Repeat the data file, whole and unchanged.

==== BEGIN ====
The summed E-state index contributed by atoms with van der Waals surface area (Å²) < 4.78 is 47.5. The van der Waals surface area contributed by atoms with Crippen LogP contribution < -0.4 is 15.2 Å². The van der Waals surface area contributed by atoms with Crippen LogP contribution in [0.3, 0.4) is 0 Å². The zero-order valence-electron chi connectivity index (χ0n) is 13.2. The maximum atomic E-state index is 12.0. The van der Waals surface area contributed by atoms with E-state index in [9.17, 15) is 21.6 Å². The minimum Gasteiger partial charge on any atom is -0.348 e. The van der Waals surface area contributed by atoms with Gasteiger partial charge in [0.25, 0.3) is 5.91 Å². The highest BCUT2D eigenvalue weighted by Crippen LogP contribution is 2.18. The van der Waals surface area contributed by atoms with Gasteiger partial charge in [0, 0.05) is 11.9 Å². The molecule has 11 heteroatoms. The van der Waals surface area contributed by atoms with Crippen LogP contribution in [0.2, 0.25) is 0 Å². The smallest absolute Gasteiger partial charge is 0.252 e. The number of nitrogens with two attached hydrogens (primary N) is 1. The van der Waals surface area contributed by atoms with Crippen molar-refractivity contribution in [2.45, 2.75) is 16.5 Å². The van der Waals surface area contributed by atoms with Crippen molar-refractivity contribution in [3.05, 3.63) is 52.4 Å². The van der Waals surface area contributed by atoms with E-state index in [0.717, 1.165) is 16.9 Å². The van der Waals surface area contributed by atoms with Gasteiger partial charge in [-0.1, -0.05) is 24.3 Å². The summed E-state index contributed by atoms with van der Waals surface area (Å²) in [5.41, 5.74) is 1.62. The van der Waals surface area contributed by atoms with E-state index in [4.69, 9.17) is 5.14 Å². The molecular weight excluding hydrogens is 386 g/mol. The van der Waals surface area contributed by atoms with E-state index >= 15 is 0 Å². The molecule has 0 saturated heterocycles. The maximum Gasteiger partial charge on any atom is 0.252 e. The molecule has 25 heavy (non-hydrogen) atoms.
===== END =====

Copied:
The summed E-state index contributed by atoms with van der Waals surface area (Å²) < 4.78 is 47.5. The van der Waals surface area contributed by atoms with Crippen LogP contribution < -0.4 is 15.2 Å². The van der Waals surface area contributed by atoms with Crippen LogP contribution in [0.3, 0.4) is 0 Å². The zero-order valence-electron chi connectivity index (χ0n) is 13.2. The maximum atomic E-state index is 12.0. The van der Waals surface area contributed by atoms with E-state index in [9.17, 15) is 21.6 Å². The minimum Gasteiger partial charge on any atom is -0.348 e. The van der Waals surface area contributed by atoms with Gasteiger partial charge in [0.25, 0.3) is 5.91 Å². The highest BCUT2D eigenvalue weighted by Crippen LogP contribution is 2.18. The van der Waals surface area contributed by atoms with Gasteiger partial charge in [0, 0.05) is 11.9 Å². The molecule has 11 heteroatoms. The van der Waals surface area contributed by atoms with Crippen LogP contribution in [0.2, 0.25) is 0 Å². The smallest absolute Gasteiger partial charge is 0.252 e. The number of nitrogens with two attached hydrogens (primary N) is 1. The van der Waals surface area contributed by atoms with Crippen molar-refractivity contribution in [2.45, 2.75) is 16.5 Å². The van der Waals surface area contributed by atoms with Crippen molar-refractivity contribution in [3.05, 3.63) is 52.4 Å². The van der Waals surface area contributed by atoms with E-state index in [0.717, 1.165) is 16.9 Å². The van der Waals surface area contributed by atoms with Gasteiger partial charge in [-0.1, -0.05) is 24.3 Å². The summed E-state index contributed by atoms with van der Waals surface area (Å²) in [5.41, 5.74) is 1.62. The van der Waals surface area contributed by atoms with E-state index in [4.69, 9.17) is 5.14 Å². The molecular weight excluding hydrogens is 386 g/mol. The van der Waals surface area contributed by atoms with E-state index >= 15 is 0 Å². The molecule has 0 saturated heterocycles. The maximum Gasteiger partial charge on any atom is 0.252 e. The molecule has 25 heavy (non-hydrogen) atoms.